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Progress at nuclear plant tempered by tainted food concerns

A top U.S. official says radiation levels are still high at the Fukushima Daiichi plant but appear to be falling. However, the list of tainted food grows, with contaminated samples found about 43 miles from the plant.

March 21, 2011|By Don Lee, Thomas H. Maugh II and Karen Kaplan, Los Angeles Times
  • At a store in Misaki, Chiba provice, a sign says milk products are not being delivered because of the earthquake and nuclear reactor crisis.
At a store in Misaki, Chiba provice, a sign says milk products are not being… (Everett Kennedy Brown /…)

Reporting from Tokyo and Los Angeles — Japanese and U.S. officials gave additional indications of progress in efforts to stabilize the Fukushima nuclear plant, but the list of tainted agricultural products grew Monday to include canola and chrysanthemum greens, a day after milk and spinach showed traces of radioactive isotopes.

The food samples were taken from areas as far as 43 miles from the Fukushima Daiichi nuclear plant, Japanese officials said, and some registered nearly seven times the allowable levels of the radioactive isotope iodine-131, a hazardous byproduct of nuclear fission that can cause thyroid cancer. Taiwan also said it discovered small amounts of radiation in fava beans from Japan, as foreign governments appeared to be stepping up inspections of Japanese food imports.

The Japanese government emphasized that the contamination levels were not immediately harmful to humans. Nonetheless, Japanese authorities seeking to reassure a nervous public and protect the nation's food exports and reputation said that none of the vegetables in question had been shipped to market. A spokesman said the government would decide Monday whether to place a ban on shipments of spinach and milk produced in certain areas, which contained excessive amounts of iodine-131 and cesium-137.

Photos: Unrelenting crisis grips Japan

The government also said it had found higher-than-average levels of radioactive materials in the air and tap water in Tokyo and elsewhere in Japan. Those levels pose no threat to human health, officials said, but as a precaution, people were urged to avoid getting wet by rain. Showers were forecast for Monday in the area where the Fukushima nuclear plant is located, about 150 miles north of Tokyo.

Japan's Nuclear and Industrial Safety Agency said it had begun testing samples from the ocean near the plant for radioactivity, amid fears that contamination will also be seen in fish.

Radiation measurements at the Fukushima plant are still high, but a senior U.S. nuclear official said Sunday that they may be tapering off.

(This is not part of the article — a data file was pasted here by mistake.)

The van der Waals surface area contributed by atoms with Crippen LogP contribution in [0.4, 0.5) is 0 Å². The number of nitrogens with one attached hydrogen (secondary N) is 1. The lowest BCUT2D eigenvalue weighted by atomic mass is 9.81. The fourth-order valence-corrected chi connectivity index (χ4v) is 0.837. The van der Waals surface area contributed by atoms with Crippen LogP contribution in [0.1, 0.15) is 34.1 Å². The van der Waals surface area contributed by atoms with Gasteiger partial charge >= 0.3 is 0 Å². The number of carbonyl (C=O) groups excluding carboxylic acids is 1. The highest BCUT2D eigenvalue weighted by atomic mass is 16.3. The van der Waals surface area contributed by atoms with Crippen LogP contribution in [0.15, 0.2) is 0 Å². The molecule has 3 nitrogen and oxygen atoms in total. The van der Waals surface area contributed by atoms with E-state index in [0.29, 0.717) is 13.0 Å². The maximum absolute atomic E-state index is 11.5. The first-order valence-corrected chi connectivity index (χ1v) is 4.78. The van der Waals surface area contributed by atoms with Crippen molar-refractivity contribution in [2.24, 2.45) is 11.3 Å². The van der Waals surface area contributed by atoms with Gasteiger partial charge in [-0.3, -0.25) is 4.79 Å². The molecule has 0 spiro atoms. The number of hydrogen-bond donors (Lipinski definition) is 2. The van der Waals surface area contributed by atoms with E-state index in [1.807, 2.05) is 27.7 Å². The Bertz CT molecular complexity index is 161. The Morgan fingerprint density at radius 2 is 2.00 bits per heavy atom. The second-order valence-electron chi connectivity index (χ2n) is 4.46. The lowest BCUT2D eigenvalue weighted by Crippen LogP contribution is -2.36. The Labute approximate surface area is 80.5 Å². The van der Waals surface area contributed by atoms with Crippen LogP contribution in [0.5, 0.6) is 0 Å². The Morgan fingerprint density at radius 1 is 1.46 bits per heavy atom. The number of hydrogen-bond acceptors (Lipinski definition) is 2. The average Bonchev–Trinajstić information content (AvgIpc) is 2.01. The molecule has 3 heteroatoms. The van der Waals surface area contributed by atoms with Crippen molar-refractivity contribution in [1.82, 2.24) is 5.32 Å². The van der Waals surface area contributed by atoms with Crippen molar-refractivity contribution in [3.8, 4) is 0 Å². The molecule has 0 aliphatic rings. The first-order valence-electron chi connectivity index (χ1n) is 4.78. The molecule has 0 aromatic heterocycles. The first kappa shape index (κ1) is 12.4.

The plant, which houses six nuclear reactors, showed radiation levels in the range of hundreds of millisieverts per hour, said Gregory Jaczko, chairman of the U.S. Nuclear Regulatory Commission. The duration of those readings was not clear. The exposure limit for Japanese workers was recently raised to 250 millisieverts per year.

The average American is exposed to 6.2 millisieverts of radiation per year, half of which come from natural sources, according to the commission.

The Nuclear Regulatory Commission is using "a variety of sources," including data from the Department of Energy, to assess radiation levels at the Fukushima plant and in the surrounding area, Jaczko said on the C-SPAN program "Newsmakers." But power interruptions at the plant have knocked out some of the instruments that would normally provide reliable readings.

In Tokyo, Tetsuro Fukuyama, the deputy chief Cabinet secretary, said Sunday that officials were "getting closer to bringing the situation under control."

The increased hopes came after the Tokyo Electric Power Co. indicated it had made progress in restoring electrical power to the facility to restart cooling systems knocked out by the March 11 earthquake and tsunami. Government officials said power was extended to the No. 2 and No. 5 reactors Sunday afternoon.

Some American scientists were more cautious about assessing the progress. Although the restoration of electricity to two of the reactors at the Fukushima plant appears to have stabilized them, the situation in "is still quite uncertain," said Edwin Lyman of the Union of Concerned Scientists in Washington.

"It's premature to make any assessment about the most severely affected reactors," he said.

Damage already incurred by the nuclear fuel rods in the plant's other four reactors may make it more difficult for workers to cool them to a safe temperature, even after electricity is fully restored, Lyman said.

Japanese officials said there were signs of progress in their ongoing efforts to cool overheated spent-fuel rods in tanks by dousing them with tons of cold seawater. Defense Minister Toshimi Kitazawa said that the temperatures of the pools holding depleted fuel at all six reactor units were below the boiling point of water. But a temporary rise in pressure in the No. 3 reactor on Sunday indicated the still-volatile nature of the efforts to contain the disaster, which has included explosions and fires at three of the reactors in the power complex.

The crisis began when the earthquake caused reactors Nos. 1, 2 and 3 to shut down, power from the grid was lost, and backup diesel pumps were hobbled by the tsunami. Reactor Nos. 4, 5, and 6 had been shut for maintenance but still require circulating water to cool their radioactive cores and depleted-fuel pools.

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